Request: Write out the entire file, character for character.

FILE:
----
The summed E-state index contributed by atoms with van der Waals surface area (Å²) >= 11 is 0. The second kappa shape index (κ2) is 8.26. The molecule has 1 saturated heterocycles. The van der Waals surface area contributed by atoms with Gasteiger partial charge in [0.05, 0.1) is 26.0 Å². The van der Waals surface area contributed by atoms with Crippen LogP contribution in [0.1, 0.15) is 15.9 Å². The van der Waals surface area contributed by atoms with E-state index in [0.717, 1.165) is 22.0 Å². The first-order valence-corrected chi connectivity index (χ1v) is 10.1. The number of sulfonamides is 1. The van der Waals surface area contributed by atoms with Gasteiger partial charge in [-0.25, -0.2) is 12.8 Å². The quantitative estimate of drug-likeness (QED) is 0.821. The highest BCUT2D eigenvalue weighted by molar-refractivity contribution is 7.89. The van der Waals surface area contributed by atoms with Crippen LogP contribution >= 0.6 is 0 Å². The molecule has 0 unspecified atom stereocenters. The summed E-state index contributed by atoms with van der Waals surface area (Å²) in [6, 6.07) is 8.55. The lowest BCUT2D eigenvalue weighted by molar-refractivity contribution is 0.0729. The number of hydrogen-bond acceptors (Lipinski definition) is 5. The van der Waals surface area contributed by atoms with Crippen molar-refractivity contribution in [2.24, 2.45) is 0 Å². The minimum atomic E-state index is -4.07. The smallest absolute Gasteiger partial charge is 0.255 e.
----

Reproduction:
The summed E-state index contributed by atoms with van der Waals surface area (Å²) >= 11 is 0. The second kappa shape index (κ2) is 8.26. The molecule has 1 saturated heterocycles. The van der Waals surface area contributed by atoms with Gasteiger partial charge in [0.05, 0.1) is 26.0 Å². The van der Waals surface area contributed by atoms with Crippen LogP contribution in [0.1, 0.15) is 15.9 Å². The van der Waals surface area contributed by atoms with E-state index in [0.717, 1.165) is 22.0 Å². The first-order valence-corrected chi connectivity index (χ1v) is 10.1. The number of sulfonamides is 1. The van der Waals surface area contributed by atoms with Gasteiger partial charge in [-0.25, -0.2) is 12.8 Å². The quantitative estimate of drug-likeness (QED) is 0.821. The highest BCUT2D eigenvalue weighted by molar-refractivity contribution is 7.89. The van der Waals surface area contributed by atoms with Crippen LogP contribution >= 0.6 is 0 Å². The molecule has 0 unspecified atom stereocenters. The summed E-state index contributed by atoms with van der Waals surface area (Å²) in [6, 6.07) is 8.55. The lowest BCUT2D eigenvalue weighted by molar-refractivity contribution is 0.0729. The number of hydrogen-bond acceptors (Lipinski definition) is 5. The van der Waals surface area contributed by atoms with Crippen molar-refractivity contribution in [2.24, 2.45) is 0 Å². The minimum atomic E-state index is -4.07. The smallest absolute Gasteiger partial charge is 0.255 e.